June 20, 2013 – By Kathy Mueller, CLU, ChFC, FIC, LUTCF
Insurance Adviser, Wisconsin Medical Society Insurance & Financial Services, Inc.
As a physician, you know the importance of insuring your most valuable asset: your earning potential. A disability insurance policy helps protect your future income; here are some key terms that you should understand when choosing the right policy.
Non-cancelable vs. guaranteed renewable – With a non-cancelable policy, the insurance company cannot change the policy language or the premium. With a guaranteed renewable policy, the insurance company agrees to renew the policy without making changes; however, the company can increase the premium.
Definition of disability – For many physicians, especially surgeons and sub-specialty physicians, it is very important to have an “own specialty” definition of disability in their policy. If your policy has an “own occupation” definition and you cannot perform surgery but can still do consults, you are not considered totally disabled (because you are still working in your occupation). Because definitions of disability can vary from company to company, it is important to confirm the definition of “own specialty” or “own occupation” in your policy. In addition, make sure your “own specialty” definition is for the lifetime of the policy, not limited to two or five years.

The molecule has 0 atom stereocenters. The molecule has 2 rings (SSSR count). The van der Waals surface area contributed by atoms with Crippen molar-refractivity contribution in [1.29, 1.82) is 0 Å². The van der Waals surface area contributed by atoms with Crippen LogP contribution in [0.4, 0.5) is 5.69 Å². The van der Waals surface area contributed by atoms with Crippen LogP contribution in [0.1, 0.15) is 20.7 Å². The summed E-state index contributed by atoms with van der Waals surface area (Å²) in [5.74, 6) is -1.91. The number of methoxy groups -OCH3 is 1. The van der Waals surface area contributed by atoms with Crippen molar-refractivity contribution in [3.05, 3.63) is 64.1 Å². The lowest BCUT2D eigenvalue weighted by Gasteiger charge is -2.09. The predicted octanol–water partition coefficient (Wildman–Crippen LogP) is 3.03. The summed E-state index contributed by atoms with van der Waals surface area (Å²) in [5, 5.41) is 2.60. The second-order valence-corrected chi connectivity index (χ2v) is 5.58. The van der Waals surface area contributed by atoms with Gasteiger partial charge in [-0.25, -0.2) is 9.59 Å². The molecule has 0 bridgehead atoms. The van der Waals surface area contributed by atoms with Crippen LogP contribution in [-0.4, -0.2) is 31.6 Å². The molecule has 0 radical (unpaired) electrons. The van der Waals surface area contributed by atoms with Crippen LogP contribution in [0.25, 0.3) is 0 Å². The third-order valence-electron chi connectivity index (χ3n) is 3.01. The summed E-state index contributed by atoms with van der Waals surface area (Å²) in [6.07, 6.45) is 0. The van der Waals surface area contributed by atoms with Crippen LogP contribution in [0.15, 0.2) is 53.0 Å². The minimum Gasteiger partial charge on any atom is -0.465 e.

Residual disability – This is an important rider to add to your policy. If you are able to perform some but not all of your work duties because of a disability and have a reduction in your income, a residual disability rider may pay a partial disability benefit. Some companies require that you be totally disabled before paying a benefit. Look for companies that do not require total disability before selecting this benefit. This rider also will pay a partial benefit if you can complete all of your duties, but only on a part-time basis, due to a disability.
Business overhead expenses – This rider will pay the expenses of running your practice if you are partially or totally disabled. Expenses it will pay for include leases, employee salaries, telephone costs, accounting fees and insurance. This does not pay your lost income.
Retirement disability – If you are disabled, you will be unable to continue to contribute to your retirement plan because of your reduced income. With this rider, the insurance company will deposit the amount of money you would have contributed into a non-qualified retirement account.
As with all insurance policies, please read the policy carefully because language differs between companies. Disability insurance can protect you against financial loss; however, work with your insurance agent to help you ensure sufficient coverage.
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